Home Scripting Games Scripting Games Task #5 Commentary
 

Scripting Games Task #5 Commentary

In todays challenge, you were asked to scan multiple IIS log files for IPv4 addresses and create a list with unique IP addresses.

Rather than going through all the sophisticated entries you submitted, I’d like to focus on the beef and present the core part of a sample solution that does the trick.

Scanning Multiple LogFiles For IP Addresses

Here is the core sample code that solves the puzzle:

$regex_IP = '(?:80 - )((?:(?:25[0-5]|2[0-4][0-9]|[01]?[0-9][0-9]?)\.){3}(?:25[0-5]|2[0-4][0-9]|[01]?[0-9][0-9]?))'

$path = 'C:\Users\Tobias\Downloads\LogFiles\LogFiles\*\*'

Get-ChildItem $path | ForEach-Object {
    foreach($line in (Get-Content -Path $_.FullName -ReadCount 0))
    {

        if ($line -match $regex_IP) { $matches[1] }
    }
} | Sort-Object { [System.Version]$_ } -Unique

Let’s take a look at the code and how it accomplishes the job.

Scanning Multiple Files

All log files are located in the folder “LogFiles”. However, each logfile is then again located in its own subfolder. The easiest way of getting to the logfiles is to use multiple wildcards. That’s why the code uses this path:

$path = 'C:\Users\Tobias\Downloads\LogFiles\LogFiles\*\*'

Get-ChildItem will now retrieve all content located in the second level subfolder under LogFiles. You could further refine this by adding a file extension to the second wildcard in case there are other files located in the subfolders as well.

Finding Text Lines With IPv4 Addresses

To scan each logfile for lines that contain IPv4 addresses, the most efficient approach is using a regular expression pattern.

However, when you look at the logfile content, you will notice that there are two IP addresses. The client IP address is the second one. To select it, the regular expression adds some static text (an anchor) that is always found prefixed to each client address.

$regex_IP = '(?:80 - )((?:(?:25[0-5]|2[0-4][0-9]|[01]?[0-9][0-9]?)\.){3}(?:25[0-5]|2[0-4][0-9]|[01]?[0-9][0-9]?))'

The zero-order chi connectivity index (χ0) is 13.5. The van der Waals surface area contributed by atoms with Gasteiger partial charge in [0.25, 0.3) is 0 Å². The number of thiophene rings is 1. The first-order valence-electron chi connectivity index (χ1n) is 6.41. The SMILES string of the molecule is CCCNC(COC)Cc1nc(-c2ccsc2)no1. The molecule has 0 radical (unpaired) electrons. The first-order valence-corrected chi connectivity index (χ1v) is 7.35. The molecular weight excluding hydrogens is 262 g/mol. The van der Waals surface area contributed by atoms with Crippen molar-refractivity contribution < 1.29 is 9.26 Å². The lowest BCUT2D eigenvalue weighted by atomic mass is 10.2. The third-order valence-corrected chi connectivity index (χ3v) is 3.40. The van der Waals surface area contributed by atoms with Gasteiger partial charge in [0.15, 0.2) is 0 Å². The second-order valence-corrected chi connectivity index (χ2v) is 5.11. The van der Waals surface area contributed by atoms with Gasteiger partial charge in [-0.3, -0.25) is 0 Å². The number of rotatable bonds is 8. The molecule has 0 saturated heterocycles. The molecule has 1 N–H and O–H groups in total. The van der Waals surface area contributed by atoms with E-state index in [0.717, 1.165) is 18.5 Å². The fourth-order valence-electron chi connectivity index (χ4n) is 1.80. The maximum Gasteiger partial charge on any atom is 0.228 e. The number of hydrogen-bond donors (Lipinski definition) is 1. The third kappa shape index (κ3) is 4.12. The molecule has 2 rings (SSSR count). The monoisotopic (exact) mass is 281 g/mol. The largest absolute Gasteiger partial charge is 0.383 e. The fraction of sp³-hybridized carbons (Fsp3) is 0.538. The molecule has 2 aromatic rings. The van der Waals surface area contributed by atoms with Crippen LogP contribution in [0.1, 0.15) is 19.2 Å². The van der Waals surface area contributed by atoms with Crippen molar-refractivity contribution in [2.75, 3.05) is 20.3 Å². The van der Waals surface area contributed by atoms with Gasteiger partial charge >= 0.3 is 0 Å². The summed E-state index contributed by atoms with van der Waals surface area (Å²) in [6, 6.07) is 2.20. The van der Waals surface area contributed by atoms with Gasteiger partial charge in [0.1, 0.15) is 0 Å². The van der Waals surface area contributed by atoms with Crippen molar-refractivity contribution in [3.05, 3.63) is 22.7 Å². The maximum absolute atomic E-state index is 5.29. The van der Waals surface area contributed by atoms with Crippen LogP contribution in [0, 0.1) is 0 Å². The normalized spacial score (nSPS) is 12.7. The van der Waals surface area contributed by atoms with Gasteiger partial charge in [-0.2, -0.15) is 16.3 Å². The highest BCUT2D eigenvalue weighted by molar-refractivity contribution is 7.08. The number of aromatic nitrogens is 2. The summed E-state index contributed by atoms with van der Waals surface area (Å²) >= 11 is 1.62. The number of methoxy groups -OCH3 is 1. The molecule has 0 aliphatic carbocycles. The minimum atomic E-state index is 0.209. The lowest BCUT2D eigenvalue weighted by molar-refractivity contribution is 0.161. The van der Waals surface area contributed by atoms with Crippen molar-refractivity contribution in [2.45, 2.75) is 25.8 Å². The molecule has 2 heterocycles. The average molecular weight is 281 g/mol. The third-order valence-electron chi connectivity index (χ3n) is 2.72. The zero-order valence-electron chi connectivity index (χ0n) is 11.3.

Notice the use of parenthesis and “?:”. In a regular expression, each parenthesis is a subexpression, and when you start it with “?:”, then this subexpression is not considered to be something you are interested in. So the only parenthesis that has no “?:” is the IP address we are looking for.

To extract the IP addresses from each line, you use the operator -match. It takes the regular expression and returns $true if the line matches the pattern.

So the code uses an If condition, and if -match returns $true, the resulting IP address can be found in the automatic variable $matches[1]. $matches holds all results, and $matches[0] is always the entire pattern. $matches[1] is the first subexpression (the first parenthesis without “?:”), so this will return the IP address.

Increasing Performance

Note the foreach statement in the code: the code does not use the pipeline (Foreach-Object) but instead uses a classic foreach construct to scan the log file content.

It also uses Get-Content with the parameter -ReadCount 0, which causes the cmdlet to return a string array in one chunk. This increases performance by approximately 6000%, and scanning large log files will take seconds, not minutes.

Excluding Duplicate IP Addresses

Since log files may contain duplicate IP addresses, excluding duplicate entries is done by using Sort-Object -Unique. You could use it as-is, and this would result in an IP list that is alphabetically sorted. It would still find and eliminate duplicates.

To get a correctly sorted result (which was not a requirement), you can submit a scriptblock to Sort-Object and convert the IPv4 addresses to System.Version. Version numbers consist of four numbers, just like IPv4 addresses, so this type can be used for correct IPv4 sorting.

...| Sort-Object { [System.Version]$_ } -Unique

I hope this provided some useful tips and techniques.

See you next time!

Tobias

P.S.

Ah, and if you or your company are thinking about a professional PS workshop, contact me! I do lots of PowerShell trainings for beginners and advanced users throughout Europe and would be happy to assist you…!

We do trainings in German, English, French, Italian, and Spanish.

You can reach me here: tobias.weltner(AT)email.de.